I didn't win the Emmy for. Because later was the Emmy for myself and the team, and I was like, I don't want to walk home with an Emmy from the, from a host. If we can't get one for the team. I just, I'm just not that self-centered kind of guy. I was like, the team's gotta win, and then if I get one, great. So I lost, so I actually felt a, a breath of fresh air.

And then when they called the, uh, category for, for live streaming production, and they called the nominations. I literally was looking on the jumbo screen and I could see her lips like form the letter M, because when you say, Hmm, Mario, it's not like Nick or Tom or any of these other things where you, oh, Mario required.

And I, as soon as she did that, dude, I jumped from the seat, premature , I was in the air like we won this damn thing. We got it. And she said, Mario Armstrong's never settle show. And like the tables just unleashed. And we ran up on stage. It was.

Brad Gage: Incredible. And I mean, that's the, that's the, that's the dream I think a lot of people have.

Is it? I'm sure it has. But tell, tell me a little bit about, you know, how you use that to market yourself and the show and, and, and how that, what type of impact it's had on your life.

Mario Armstrong: Yeah, it's been, um, you know, it's really interesting. It's the same thing with Oscars and, and Grammys. A lot of these people will tell you like, it's great to get this recognition.

It truly is because it means peers are judging you and these are peers that you know, you don't know, uh, and judges you don't know, and they're judging the content that's been submitted. And so to get that recognition is definitely powerful because it's hard to. and there's a reason why it's hard because the, the production quality's gotta be high and, and all these other things have to be right and in order for it to really be nominated, let alone win.

And so that really just put more battery in our packs. Um, it helped us deal with the fact that we didn't have crap in the bank account. It really, really did that we put everything on the line to try to make this show and that we're like broke, receiving an. , like we're out of money receiving an Emmy

It's like the craziest life is a bunch of dualities, and that was one of those moments where it's just like, , yeah. We really are like literally trying to figure out like how we're gonna make some income and at the same time, we're riding as high as we could ever be in our lives, . So it was really, uh, awesome.

That's, that's the balance right there. Yeah, it was awesome, man. And I just think that then you have to market it, then it's on you. to then use that, uh, recognition. So is it in your marketing materials? Is it in your press releases? Are you doing podcast episodes about it? Are you not just talking about it from like, I won this Emmy, look at me.

Are you talking about the process? Are you educating people? Are you inspiring them in some way that they can go after their big thing in their world, whatever that may be for them? And can you use those teachable moments to help others and, um, you know, use it in a way that helps brand you. That's been the most powerful use of it, honestly, is to leverage it as lessons learned for other people and then to, uh, remind brands.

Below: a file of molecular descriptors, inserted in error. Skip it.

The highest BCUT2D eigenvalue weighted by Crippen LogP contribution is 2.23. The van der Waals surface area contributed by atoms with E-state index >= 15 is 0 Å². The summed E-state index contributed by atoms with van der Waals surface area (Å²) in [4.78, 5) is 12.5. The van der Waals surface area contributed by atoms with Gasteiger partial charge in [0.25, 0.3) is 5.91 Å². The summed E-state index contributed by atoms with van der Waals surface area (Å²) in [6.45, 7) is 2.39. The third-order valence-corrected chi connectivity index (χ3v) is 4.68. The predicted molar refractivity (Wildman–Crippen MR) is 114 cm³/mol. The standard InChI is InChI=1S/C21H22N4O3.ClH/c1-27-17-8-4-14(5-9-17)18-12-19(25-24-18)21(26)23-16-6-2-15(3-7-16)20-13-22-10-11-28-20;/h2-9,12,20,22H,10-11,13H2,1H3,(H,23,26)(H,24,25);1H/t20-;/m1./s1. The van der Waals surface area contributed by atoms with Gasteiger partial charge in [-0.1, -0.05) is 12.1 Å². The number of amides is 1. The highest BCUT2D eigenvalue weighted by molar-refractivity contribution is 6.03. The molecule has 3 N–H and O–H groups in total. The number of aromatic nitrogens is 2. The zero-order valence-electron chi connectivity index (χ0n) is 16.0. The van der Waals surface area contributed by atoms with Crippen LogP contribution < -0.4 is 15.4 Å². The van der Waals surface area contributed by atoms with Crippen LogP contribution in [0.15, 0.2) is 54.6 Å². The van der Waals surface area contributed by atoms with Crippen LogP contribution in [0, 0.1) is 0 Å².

And when other people tell us no, we can say, well, wait a minute, , we, we were told no once before and we ended up with this, would, would Roku, like one of these would Hulu, like one of these may, you know, maybe we should be, you know, just talking a little bit further. Cuz you never know . So it's one of those.

Brad Gage: That's, uh, yeah, that's definitely a, a pretty big bargaining chip, I'm sure. Yeah. And, and, uh, I mean, uh, you know, I've done a lot of hosting. I, I watch your show. You're so energetic and dynamic, you know, what is basically some of the keys to making an impact as a host. But, but not only that as a host in the business sector, you know, cuz that is a kind of specific type of,

Mario Armstrong: Yeah, I think, um, part of the key is collaboration.

You know, you can't do anything by yourself. And this is for the entrepreneur that's listening, that's coming up with their own product and their own di ideas. You gotta have a team. And that team consisted of Entrepreneur Magazine. They were one of the first people that I presented this idea to, and they were like, We love this idea.

They weren't a no. So what did that tell me? What that tells me and tells you is that you gotta find your community. You gotta find your people that can see the value that you see, but that there's a, uh, win-win for both parties. And often we get so caught up in what it is that we're trying to do. I could get caught up in being a host so much that I could forget that it's not about.

and I think staying grounded, um, removing. and really trying to be the best human that I can be has made me a better host. But I think that's also because it's made me be able to get other people to be involved in visions that we want to try to fulfill because they feel a part of it, they see it, they're energized by it, and we think about how it can be a win for them.